HOW BASKETBALL IS EVOLVING INTO A BINARY GAME: DUNK OR BOMB

HOW BASKETBALL IS EVOLVING INTO A BINARY GAME: DUNK OR BOMB

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Article by Euromillions Basketball League

The use of the three point shot in the EuroMillions Basketball League 

Basketball is an ever evolving sport.  Since the success of the Golden State Warriors in the NBA over the last seasons, the number of three point attempts are rising exponentially.  The Warriors have in Steph Curry and Klay Thompson two of the all-time best shooters who have extended every notion of shooting range almost up to half court.  Last year, the Houston Rockets with James Harden finished the season taking more threes than two point shots!  Whether this crazy amount of threes is a justified shot selection, is pure mathematics.  Whenever you hit those shots at a percentage that is high enough, it is a good shot because it results in 3 instead of 2 points.  And the combination of more focus on shootingbetter coaching and transforming player profiles makes that the percentage of hitting three point shots is going up in the NBA, despite the higher volume in shots.  Nowadays, in a regular NBA game, almost all shots are either lay-ups/dunks or either three point shots.  Older players like Chris Paul and Dwayne Wade seem to be some of the last survivors of a so-called mid-range game.  And the fans … they seem to LOVE it, since the NBA keeps expanding its global popularity worldwide.

 

Often one sees that trends in the NBA are copied to the domestic basketball leagues worldwide.  Therefore, let’s have a look to the use of three point shot in our own Belgian EuroMillions Basketball League.  While the number of 3pt shots has raised dramatically over the last years in the NBA, the use in the EMBL has been more or less steady at a level which even today is … slightly higher than the NBA!  The following data show the frequency of the three point shot in the NBA and EuroMillions League over the past six seasons:

 

This current ’18-’19 season, 36,2% of all field goals in Belgium are taken behind the 3pt arc, while it is 35,1% in the NBA.  If we look at the highest level in European basketball, we see the same trend.  In this Euroleague competition 36,9% of all shots this season are from three.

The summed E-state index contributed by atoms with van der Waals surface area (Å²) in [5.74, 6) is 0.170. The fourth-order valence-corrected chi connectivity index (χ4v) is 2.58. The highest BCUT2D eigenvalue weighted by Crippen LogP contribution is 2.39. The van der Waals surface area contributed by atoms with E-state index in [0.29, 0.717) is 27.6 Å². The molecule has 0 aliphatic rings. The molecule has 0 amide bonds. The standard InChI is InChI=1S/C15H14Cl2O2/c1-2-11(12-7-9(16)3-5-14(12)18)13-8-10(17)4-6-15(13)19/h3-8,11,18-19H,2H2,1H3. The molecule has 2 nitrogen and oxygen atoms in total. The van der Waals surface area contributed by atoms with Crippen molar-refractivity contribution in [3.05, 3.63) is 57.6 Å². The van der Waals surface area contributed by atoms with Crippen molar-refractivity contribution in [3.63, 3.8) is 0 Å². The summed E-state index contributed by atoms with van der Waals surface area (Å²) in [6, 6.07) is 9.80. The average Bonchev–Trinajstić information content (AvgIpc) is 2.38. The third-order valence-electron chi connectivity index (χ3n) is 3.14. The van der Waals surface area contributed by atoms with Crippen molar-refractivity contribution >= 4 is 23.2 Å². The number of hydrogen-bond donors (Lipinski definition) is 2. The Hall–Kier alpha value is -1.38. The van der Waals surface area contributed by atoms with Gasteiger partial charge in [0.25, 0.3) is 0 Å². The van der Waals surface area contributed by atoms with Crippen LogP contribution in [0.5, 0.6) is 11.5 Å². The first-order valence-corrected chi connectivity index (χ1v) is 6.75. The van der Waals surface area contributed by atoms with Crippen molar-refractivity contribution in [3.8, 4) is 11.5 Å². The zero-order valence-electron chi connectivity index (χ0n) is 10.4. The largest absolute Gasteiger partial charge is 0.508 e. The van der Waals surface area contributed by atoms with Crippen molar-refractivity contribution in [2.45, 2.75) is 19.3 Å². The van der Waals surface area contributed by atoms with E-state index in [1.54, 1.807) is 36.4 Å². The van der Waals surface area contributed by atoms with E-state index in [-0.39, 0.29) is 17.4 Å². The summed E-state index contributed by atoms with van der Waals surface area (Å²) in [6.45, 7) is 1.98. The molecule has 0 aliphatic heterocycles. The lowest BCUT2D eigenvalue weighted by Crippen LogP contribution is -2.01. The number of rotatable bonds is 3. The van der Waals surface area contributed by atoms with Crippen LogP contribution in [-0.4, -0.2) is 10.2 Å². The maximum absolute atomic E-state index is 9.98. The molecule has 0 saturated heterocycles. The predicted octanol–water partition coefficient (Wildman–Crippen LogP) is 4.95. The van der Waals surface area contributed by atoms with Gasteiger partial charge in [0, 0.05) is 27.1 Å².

And the shooting percentages?  Well, they are comparable.  In this current season, the success rate behind the arc in Belgium is 34,7%, while 35,3% in the NBA.  Here, one has to say that in Belgium, according to the FIBA rules, the three point line is 50 cm closer to the basket than in the NBA.  It is no coincidence that we see so many threes from the corner, since the three point line there is 20 cm closer to the basket compared to the top of the key.

If we compare the use of the three point shot between the teams in our league, we see huge differences.  Kangoeroes Mechelen is the team that takes proportionally the most three points shots.  More than 45% of their shots are from behind the arc.  Leuven Bears takes the fewest threes, only 23% of their field goals, which seems justified since they also have the weakest shooting percentage from three (28%). 

 At first sight, Antwerp Giants seems to find the most optimal balance in their shot selection, since they take +40% of their shots from deep (ranked 3rd) at the 2nd highest percentage of the league (40,7%).  The injury of key inside threat Moses Kingsley and the remarkable improvement from 3 of Vanwijn since his arrival in Antwerp are key factors in this shot selection.

The Belgian team with the highest 3pt% is Basic-Fit Brussels (41,7%), while they take proportionally the 3rd least three point shots of all teams.

There is however one big difference between the NBA and our EMBL.  In the NBA we find the teams that take proportionally the most threes high in the rankings, while in Belgium Kangoeroes Mechelen and Limburg United are respectively ranked 6th and 7th out of 10 teams.  The leader of the championship so far, Filou Oostende, take the 2nd fewest threes of all teams…  Of course, the shot selection of a team is only one aspect of a basketball game.  In the upcoming weeks we will focus more on other keys in offense and defense to explain the success or failure of the Belgian teams.

Author

Pascal Meurs is holder of the FIBA Europe Coaching Certificate.
Currently, Pascal is active as head coach for T71 Dudelange in the Total League in Luxemburg & acts as an analyst for Eleven Sports Network on Belgian TV.

He has been coaching at the highest level in The Netherlands
(BSW Weert), France (Arras women) and Belgium (DBC Houthalen women). As a FIBA-instructor, he shared his knowledge in Qatar, Tunisia, Albania and spent two months in the coaching staff of NCAA1 St-Joseph’s Hawks.

www.pascalmeurs.com